Google recently added Google Calendar integration to Classroom and it gives us an easy way to let parents see what's going on in Classroom without letting them in.
Before I get into how to do that, however, I want to make a pitch for the other side of this. I'm going to get on my soapbox for a moment to say why I think its a good thing that parents don't have direct access. If you aren't interested in that, skip the bullets below and scroll down to the picture.
Soapbox: Why it's just fine that parents cannot get into Google Classroom
- No direct parent access means that parents and students have to sit down together and actually have a conversation. One of my objections to LMS and SIS that allow parents to directly get into assignments or grades is that it allows parent to go leave their own kids out of the conversation--not all of them do this, but enough do that plenty of these conversations don't happen until a teacher asks "Did you ask your daughter/son about that?" The other part of this is the parent taking letting kids off the hook to stay on top of school work and organization.
One of the things I like about Google Classroom is that parent and child have to sit down together, the child logs in, and they talk about the students work and learning together.
- Security - The fact that you have to have a GAFE account to even access classroom as a platform means that means that whole swaths of the internet not only don't have the keys to the kingdom, but they cannot even see it. You can't hack what you can't see. Second, since the domains are like bubbles, simply having a GAFE account in one domain doesn't mean you have access to any others. The moment this is changed, even if it was just for regular Gmail accounts, that security is irrevocably compromised.
- Since it's strictly for educational use, and not published to the wider world, there is stronger fair-use protection. As teachers and educators...we are borrowers and thieves. This is not a criticism nor a condemnation, Igor Stravinsky is reported to have said, “A good composer does not imitate; he steals.” As much as we should be teaching our students not to, we are ourselves guilty of stealing & borrowing freely from each other, the internet, books, etc. How we get away with this, largely, is that we do not publish to the wider world, do not profit by our pilferage, are covered by the educational-use tenet of the legal argument known as fair-use. Anything we put in Google Classroom is covered under this argument, because it's a closed loop. If the loop is opened, even to "just parents," any protection afforded to our borrowing by fair-use is highly diminished.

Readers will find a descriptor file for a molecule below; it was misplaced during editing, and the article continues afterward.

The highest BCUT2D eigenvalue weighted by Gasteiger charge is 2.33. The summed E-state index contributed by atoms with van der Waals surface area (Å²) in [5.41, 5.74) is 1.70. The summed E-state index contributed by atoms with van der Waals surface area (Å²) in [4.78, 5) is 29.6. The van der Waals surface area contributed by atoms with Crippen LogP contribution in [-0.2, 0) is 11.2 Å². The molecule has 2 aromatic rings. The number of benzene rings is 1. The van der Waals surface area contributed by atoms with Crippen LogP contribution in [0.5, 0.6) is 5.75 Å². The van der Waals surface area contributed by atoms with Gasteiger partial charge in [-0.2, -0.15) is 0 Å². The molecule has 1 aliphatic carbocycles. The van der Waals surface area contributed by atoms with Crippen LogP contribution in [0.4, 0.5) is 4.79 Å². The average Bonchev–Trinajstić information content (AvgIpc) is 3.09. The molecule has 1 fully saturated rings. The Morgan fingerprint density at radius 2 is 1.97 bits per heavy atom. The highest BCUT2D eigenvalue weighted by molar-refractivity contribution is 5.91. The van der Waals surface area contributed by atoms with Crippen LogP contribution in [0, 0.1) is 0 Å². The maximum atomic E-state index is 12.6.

Stepping off my soapbox...
With the new Calendar integration, each Google Classroom course you set up gets it's own integrated Google Calendar. As the teacher, you can find these in your Google Calendar under the "My Calendars" section on the left of the page once you have turned it on in Classroom. Students will find these in the "Other Calendars" section. Any assignment or question you put into Google Classroom is automatically added to the calendar. If you do not add a time to your due dates, they appear as all-day events--the top of the screen in the screencap below.
It looks great on mobile too:
Now all you have to do is make the Calendar public, and everyone can see what assignments and questions have been put into each course. If you are embedding the calendar into your website, use the customization feature in Calendar's embed tool, and you can add all your Classroom Calendar to one place.
ALSO, and kind of best of all, anything you add to the course calendars directly through Google Calendar is also visible to students and parents, so you can go beyond assignments and questions. In the example above, I added some multi-day events to note when units begin and end. You could use that to let parents and student know when picture day is coming, when the big fundraiser is happening, what the dates of the field trips are, really anything.
And this finally gives us a genuine purpose to teach our student how to use a digital calendar, a pretty necessary college and career skill, and the associated organization skills that go with it.